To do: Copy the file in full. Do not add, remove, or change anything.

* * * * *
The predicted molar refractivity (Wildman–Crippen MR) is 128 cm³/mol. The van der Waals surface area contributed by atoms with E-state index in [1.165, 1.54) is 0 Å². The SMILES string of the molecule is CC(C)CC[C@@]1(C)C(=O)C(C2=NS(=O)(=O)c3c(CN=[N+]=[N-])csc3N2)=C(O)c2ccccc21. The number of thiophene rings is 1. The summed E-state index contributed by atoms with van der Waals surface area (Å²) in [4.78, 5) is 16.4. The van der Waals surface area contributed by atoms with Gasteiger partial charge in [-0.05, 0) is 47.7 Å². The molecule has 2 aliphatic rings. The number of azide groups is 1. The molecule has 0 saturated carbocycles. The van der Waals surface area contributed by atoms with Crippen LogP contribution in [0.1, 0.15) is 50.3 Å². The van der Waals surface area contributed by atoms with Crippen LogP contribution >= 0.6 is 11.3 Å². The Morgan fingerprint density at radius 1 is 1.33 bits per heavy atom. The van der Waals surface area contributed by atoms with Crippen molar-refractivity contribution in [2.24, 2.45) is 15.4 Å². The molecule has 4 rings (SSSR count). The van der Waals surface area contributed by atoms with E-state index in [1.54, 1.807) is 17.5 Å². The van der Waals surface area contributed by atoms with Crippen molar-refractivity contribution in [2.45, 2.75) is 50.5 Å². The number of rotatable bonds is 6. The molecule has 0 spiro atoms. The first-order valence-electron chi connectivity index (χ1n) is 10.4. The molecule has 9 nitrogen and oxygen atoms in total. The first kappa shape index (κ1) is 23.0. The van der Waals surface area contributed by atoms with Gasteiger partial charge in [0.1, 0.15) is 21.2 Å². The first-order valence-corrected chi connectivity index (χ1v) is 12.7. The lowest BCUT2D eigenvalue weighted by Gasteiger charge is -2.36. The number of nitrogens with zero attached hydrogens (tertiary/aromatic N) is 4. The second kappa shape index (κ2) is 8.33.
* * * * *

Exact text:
The predicted molar refractivity (Wildman–Crippen MR) is 128 cm³/mol. The van der Waals surface area contributed by atoms with E-state index in [1.165, 1.54) is 0 Å². The SMILES string of the molecule is CC(C)CC[C@@]1(C)C(=O)C(C2=NS(=O)(=O)c3c(CN=[N+]=[N-])csc3N2)=C(O)c2ccccc21. The number of thiophene rings is 1. The summed E-state index contributed by atoms with van der Waals surface area (Å²) in [4.78, 5) is 16.4. The van der Waals surface area contributed by atoms with Gasteiger partial charge in [-0.05, 0) is 47.7 Å². The molecule has 2 aliphatic rings. The number of azide groups is 1. The molecule has 0 saturated carbocycles. The van der Waals surface area contributed by atoms with Crippen LogP contribution in [0.1, 0.15) is 50.3 Å². The van der Waals surface area contributed by atoms with Crippen LogP contribution >= 0.6 is 11.3 Å². The Morgan fingerprint density at radius 1 is 1.33 bits per heavy atom. The van der Waals surface area contributed by atoms with Crippen molar-refractivity contribution in [2.24, 2.45) is 15.4 Å². The molecule has 4 rings (SSSR count). The van der Waals surface area contributed by atoms with E-state index in [1.54, 1.807) is 17.5 Å². The van der Waals surface area contributed by atoms with Crippen molar-refractivity contribution in [2.45, 2.75) is 50.5 Å². The number of rotatable bonds is 6. The molecule has 0 spiro atoms. The first-order valence-electron chi connectivity index (χ1n) is 10.4. The molecule has 9 nitrogen and oxygen atoms in total. The first kappa shape index (κ1) is 23.0. The van der Waals surface area contributed by atoms with Gasteiger partial charge in [0.1, 0.15) is 21.2 Å². The first-order valence-corrected chi connectivity index (χ1v) is 12.7. The lowest BCUT2D eigenvalue weighted by Gasteiger charge is -2.36. The number of nitrogens with zero attached hydrogens (tertiary/aromatic N) is 4. The second kappa shape index (κ2) is 8.33.